Self Destruction

KRS-One, et. al., 1988

The song opens with a sample of a speech by Malcolm X. Who was Malcolm X? Why do you think KRS-One included this excerpt of his words?

KRS-One criticizes the stereotype that "all ghetto kids want to do is sell drugs and rob each other." How has he worked to counter that stereotype in his career? How does the song "Self Destruction" challenge that stereotype?

Who is this song addressed to? What are the rappers trying to get across to these audiences?

The rappers critique "black on black crime" as "self destruction." What do they mean by "black on black crime"?

In recent years, public discussion of "black on black crime" has been criticized as a diversion from police violence and other issues of systemic racism. What has happened since the release of "Self Destruction" that has caused some people's perceptions of "black on black crime" to change?

"Self Destruction" performed by The Stop the Violence Movement. Available on Spotify and YouTube.

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KRS-One (short for Kris Reigns Supreme Over Nearly Everyone) was born Lawrence Parker in 1965 and is known as Krisna or Kris among friends. He left his family in Brooklyn at a young age to chase his dream of becoming an emcee, and he quickly found himself in a homeless shelter, where he met Scott "La Rock" Sterling (1962–87). Sterling worked as a social worker at the shelter while spinning records at night. La Rock and KRS-One formed a duo, calling themselves BDP (for Boogie Down Productions). In 1987 La Rock was murdered, and KRS-One continued BDP with other collaborators.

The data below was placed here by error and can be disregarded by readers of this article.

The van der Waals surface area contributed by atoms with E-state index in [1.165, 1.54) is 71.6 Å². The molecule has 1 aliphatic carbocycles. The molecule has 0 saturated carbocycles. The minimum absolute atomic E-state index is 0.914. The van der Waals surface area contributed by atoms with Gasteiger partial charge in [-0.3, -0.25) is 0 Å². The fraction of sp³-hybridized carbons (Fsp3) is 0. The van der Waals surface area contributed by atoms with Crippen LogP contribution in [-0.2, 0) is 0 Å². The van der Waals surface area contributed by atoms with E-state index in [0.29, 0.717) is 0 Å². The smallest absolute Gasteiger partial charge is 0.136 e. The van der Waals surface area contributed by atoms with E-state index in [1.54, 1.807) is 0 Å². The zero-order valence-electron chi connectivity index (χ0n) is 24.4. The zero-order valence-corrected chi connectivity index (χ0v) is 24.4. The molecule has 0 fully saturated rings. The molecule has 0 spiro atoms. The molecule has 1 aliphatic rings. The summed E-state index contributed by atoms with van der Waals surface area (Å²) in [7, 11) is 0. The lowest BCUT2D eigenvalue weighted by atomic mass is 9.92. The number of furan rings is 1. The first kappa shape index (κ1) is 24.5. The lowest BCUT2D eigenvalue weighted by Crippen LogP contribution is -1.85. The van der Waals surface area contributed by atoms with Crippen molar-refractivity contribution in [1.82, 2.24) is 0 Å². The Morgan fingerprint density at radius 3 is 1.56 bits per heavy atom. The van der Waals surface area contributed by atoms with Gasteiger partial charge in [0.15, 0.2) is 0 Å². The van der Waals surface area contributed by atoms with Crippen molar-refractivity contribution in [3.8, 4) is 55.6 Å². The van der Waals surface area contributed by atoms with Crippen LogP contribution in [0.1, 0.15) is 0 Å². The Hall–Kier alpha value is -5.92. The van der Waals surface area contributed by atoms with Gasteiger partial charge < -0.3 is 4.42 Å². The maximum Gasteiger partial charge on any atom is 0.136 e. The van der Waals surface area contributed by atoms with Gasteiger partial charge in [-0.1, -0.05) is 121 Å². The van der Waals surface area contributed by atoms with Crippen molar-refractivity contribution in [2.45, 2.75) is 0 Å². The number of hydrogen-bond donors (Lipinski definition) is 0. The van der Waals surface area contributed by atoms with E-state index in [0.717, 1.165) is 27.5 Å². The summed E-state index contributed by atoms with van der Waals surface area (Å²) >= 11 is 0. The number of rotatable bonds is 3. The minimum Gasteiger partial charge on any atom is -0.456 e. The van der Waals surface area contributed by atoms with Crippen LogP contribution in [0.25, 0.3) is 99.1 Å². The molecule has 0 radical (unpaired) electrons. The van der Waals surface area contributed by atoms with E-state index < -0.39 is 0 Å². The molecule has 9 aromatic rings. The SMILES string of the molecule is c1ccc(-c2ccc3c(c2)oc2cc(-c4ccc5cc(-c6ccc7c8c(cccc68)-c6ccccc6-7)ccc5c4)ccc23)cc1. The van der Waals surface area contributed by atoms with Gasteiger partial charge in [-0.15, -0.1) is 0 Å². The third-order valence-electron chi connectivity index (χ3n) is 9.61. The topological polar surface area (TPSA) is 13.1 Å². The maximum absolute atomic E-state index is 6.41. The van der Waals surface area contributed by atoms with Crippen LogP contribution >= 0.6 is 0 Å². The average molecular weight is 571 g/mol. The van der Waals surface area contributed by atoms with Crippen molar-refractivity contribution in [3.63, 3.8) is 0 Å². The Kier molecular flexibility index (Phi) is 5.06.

Stop the Violence Self Destruction album cover

"Self Destruction" album cover.

That same year, violence erupted at BDP concerts, and the following year a fan was killed. In response, KRS-One started Stop the Violence Movement, an organization that advocated for peace. To further the group's cause, he lectured at universities and wrote numerous op-eds. He said, "World peace is the issue. I want to be remembered as the first ghetto kid to jump up for world peace, because the stereotype is that all ghetto kids want to do is sell drugs and rob each other" (National Urban League, p. 31).

Composed and performed by some of the best-known rappers in East Coast hip-hop, "Self Destruction" was created to spread the message of Stop the Violence Movement. KRS-One wrote the opening rap, and other segments were written and performed by M.C. Delite, Kool Moe Dee, M.C. Lyte, Daddy-O & Wise, D-Nice, Ms. Melodie, Doug E. Fresh, Just-Ice, Heavy D, Fruit-Kwan, and Chuck D & Flavor Flav.

The release of the music video was coordinated with a rally in Harlem. With a group of high school students, the rappers and others associated with Stop the Violence marched from the Apollo Theater to the Adam Clayton Powell State Office Building. The marchers carried a coffin to symbolize the violence they repudiated, and once they reached their destination they held a press conference and gave the first public screening of the music video.

To further promote the movement and raise public awareness, in 1989 a documentary about Stop the Violence Movement and the music video for "Self Destruction" was released. Entitled Overcoming Self-Destruction—the Making of the Self Destruction Video, the hour-long film includes interviews with the organization's artists and concludes with the full music video.



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